Preserving LGBT Footage for Posterity
Five days a week for nearly four years Oakland, California resident John Raines has watched more than a thousand hours of old home movies, television station news reports, and other audio-visual archival materials of LGBT historical significance.
Each weekday Raines sits down at a desk in a converted bedroom in his apartment, boots up his computer and AV equipment, and sets about preserving the LGBT footage and recordings by transferring them to a digital format.
The celluloid images run the gamut from gay Halloween parties to leather and drag contests to the inaugural voyages of gay cruise company RSVP to endless coverage of gay Pride parades and athletic events.
"It can be a little tiresome to watch the nth round of the Miss Continental contest. But it is also fun because little surprises will pop up," said Raines, referring to the annual female impersonation pageant that has been held in Chicago since 1980.
The preservation work is a labor of love for the gay retiree, who turns 53 on October 19, as he has been doing the work on a pro bono basis for the GLBT Historical Society based in San Francisco.
"I treated it like a job Monday through Friday," said Raines. "In seven hours I can transfer six one-hour reels."
When the historical society opened its first museum space in the gay Castro district back in 2009, Raines signed up as a volunteer. Part of the display featured video screens in the window showing archival LGBT footage.
Having a background in audio-video post-production, Raines offered to assist with fixing the visual presentation shown on the monitors.
"I enjoyed it. It was fun to learn about preservation and conserving analog media," said Raines, who worked for several San Diego radio stations in the 1980s and later at a cable TV advertising firm in Los Angeles. "I am self taught."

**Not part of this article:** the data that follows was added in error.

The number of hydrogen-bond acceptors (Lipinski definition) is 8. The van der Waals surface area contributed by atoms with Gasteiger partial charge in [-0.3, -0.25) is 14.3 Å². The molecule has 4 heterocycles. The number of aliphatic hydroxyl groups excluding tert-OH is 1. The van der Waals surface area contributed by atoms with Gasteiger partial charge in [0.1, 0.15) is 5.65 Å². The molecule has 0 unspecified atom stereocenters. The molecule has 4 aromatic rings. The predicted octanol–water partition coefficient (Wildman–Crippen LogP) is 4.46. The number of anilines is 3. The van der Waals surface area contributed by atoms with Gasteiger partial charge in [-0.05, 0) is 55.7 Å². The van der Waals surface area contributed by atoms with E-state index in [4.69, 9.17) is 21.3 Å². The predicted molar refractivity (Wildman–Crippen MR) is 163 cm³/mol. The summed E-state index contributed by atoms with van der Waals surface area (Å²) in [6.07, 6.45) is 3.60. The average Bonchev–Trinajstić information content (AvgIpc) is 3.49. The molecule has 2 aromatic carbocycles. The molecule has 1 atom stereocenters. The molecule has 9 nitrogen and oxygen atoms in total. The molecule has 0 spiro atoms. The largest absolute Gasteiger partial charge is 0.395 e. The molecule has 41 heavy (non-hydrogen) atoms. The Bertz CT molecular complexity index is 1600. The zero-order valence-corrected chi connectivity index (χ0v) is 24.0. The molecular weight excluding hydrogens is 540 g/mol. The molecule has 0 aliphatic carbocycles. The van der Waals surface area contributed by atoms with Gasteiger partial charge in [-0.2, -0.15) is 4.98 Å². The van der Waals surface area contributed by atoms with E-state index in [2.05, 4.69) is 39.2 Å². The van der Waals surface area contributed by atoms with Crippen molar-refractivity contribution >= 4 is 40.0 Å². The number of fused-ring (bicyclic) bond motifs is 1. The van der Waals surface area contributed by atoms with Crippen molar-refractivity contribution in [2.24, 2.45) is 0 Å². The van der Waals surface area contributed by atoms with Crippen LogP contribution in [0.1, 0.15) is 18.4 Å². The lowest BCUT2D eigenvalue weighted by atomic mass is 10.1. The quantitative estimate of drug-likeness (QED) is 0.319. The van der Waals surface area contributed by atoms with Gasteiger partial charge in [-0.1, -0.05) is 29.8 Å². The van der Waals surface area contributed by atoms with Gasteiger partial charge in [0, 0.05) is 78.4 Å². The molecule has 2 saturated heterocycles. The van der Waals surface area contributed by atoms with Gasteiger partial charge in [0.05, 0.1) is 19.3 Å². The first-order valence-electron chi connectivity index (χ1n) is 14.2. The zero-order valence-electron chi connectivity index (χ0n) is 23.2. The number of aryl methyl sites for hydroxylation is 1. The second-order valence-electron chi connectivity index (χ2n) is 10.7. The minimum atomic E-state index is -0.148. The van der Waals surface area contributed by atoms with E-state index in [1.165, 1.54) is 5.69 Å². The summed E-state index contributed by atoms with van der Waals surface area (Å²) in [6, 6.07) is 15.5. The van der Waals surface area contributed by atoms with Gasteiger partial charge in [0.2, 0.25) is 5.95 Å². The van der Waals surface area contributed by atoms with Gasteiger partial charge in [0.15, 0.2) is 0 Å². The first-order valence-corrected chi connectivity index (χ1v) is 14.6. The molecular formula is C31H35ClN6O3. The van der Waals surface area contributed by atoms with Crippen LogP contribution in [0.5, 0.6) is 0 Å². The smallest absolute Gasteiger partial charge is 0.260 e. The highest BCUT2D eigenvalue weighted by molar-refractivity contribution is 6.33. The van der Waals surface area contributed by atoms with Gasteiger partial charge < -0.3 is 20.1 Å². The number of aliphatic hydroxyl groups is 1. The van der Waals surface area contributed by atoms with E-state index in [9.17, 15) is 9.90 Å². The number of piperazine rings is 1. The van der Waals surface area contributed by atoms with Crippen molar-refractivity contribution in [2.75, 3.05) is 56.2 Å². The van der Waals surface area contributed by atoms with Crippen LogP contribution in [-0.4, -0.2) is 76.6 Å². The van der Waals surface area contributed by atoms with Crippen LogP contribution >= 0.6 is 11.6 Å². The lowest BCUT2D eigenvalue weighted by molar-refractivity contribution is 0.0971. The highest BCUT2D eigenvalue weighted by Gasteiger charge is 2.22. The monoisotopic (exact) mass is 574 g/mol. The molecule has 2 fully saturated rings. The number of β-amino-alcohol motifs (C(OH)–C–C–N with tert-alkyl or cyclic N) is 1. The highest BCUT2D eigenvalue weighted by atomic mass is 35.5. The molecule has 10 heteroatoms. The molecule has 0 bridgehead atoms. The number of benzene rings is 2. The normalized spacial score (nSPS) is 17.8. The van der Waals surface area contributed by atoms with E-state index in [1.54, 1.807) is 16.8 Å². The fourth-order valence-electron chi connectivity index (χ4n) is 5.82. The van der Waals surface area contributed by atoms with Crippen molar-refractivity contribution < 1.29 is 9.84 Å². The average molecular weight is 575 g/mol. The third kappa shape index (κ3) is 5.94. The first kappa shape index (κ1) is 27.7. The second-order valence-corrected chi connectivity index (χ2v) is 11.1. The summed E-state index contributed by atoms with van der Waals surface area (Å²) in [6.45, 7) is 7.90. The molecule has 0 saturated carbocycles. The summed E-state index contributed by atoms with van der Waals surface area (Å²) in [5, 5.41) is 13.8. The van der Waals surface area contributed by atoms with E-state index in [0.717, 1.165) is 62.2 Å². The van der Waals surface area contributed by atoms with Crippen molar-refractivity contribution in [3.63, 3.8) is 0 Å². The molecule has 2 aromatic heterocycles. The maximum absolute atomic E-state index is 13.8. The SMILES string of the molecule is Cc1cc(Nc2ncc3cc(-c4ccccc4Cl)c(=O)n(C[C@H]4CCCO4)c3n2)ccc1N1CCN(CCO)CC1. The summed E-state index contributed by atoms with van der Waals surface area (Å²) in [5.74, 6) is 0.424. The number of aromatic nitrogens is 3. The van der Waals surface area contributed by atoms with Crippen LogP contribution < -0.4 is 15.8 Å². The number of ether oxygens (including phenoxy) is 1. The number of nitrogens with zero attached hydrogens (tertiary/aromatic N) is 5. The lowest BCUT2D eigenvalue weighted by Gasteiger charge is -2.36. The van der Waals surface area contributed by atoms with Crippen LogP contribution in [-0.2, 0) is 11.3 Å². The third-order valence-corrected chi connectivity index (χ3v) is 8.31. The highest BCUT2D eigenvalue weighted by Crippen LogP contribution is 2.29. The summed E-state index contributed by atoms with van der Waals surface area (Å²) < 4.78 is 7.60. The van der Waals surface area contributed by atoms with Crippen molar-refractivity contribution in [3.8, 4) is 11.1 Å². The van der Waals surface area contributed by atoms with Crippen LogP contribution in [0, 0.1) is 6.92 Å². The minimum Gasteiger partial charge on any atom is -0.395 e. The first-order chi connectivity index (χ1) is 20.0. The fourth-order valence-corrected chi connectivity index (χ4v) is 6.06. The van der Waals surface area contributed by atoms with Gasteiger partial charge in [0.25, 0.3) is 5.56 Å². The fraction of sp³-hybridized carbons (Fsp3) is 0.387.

Impressed with his work, the archival group’s executive director asked if Raines would be interested in diving further into its audio-visual collection and help convert it into a form accessible to modern-day filmmakers, researchers, and academics.
Raines accepted the offer, only to discover that the preserved material was in various formats, largely uncataloged, and some reels in better condition than others. He decided to start with a relatively easy task, picking a collection of old radio programs donated by journalist Randy Alfred.
"Randy had donated them in 1996 and there they had mostly just sat in boxes. There were 250 reels, most one-hour long, so it was over 200 hours worth of material," recalled Raines. "I started with it because it was audio, a format I was familiar with. Also, they were in really good condition."
Not only had Alfred kept the documentation for his GLBT Radio show, which aired on KSAN-FM San Francisco from 1973 to 1984, he also had meticulously stored the collection.
"It was about as tidy as it gets," said Raines, who over the course of three months brought the equipment he needed to do the work into the archives, which are stored in a building in San Francisco’s South of Market neighborhood and can be publicly accessed by appointment. "I had no difficulty with that collection."
Eventually, the Alfred tapes and those of the Fruit Punch gay radio program that aired on KPFA Berkeley in the mid-1970s were made available online through the "Gayback Machine" portal on the historical society’s website. The material has since been downloaded 8,997 times from the site and an additional 3,376 times directly from the Internet Archive, where they are also held.
Having earned the trust of the archive staff, Raines began bringing the archival tapes and reels to his house in order to do the conversion work at home. He also started acquiring the machinery he needed to convert the older formats into digital copies by scouring hobbyist websites and eBay listings.
The video material held by the archives was shot in various formats, such as Betacam, U-matic, VHS, Video Hi8, DAT (for digital audio tape), and the obscure Sony CV Skip-field. Each requires its own player in order to be converted; it took him months to secure a machine that can play EIAJ-1 class=st> half-inch open reel videotape.
He even acquired a phonograph player, as the San Francisco Gay Men’s Chorus released in 45 rpm record format a cheer song for the 49ers football team.
"Maybe I’ve spent $5,000 altogether," Raines estimated.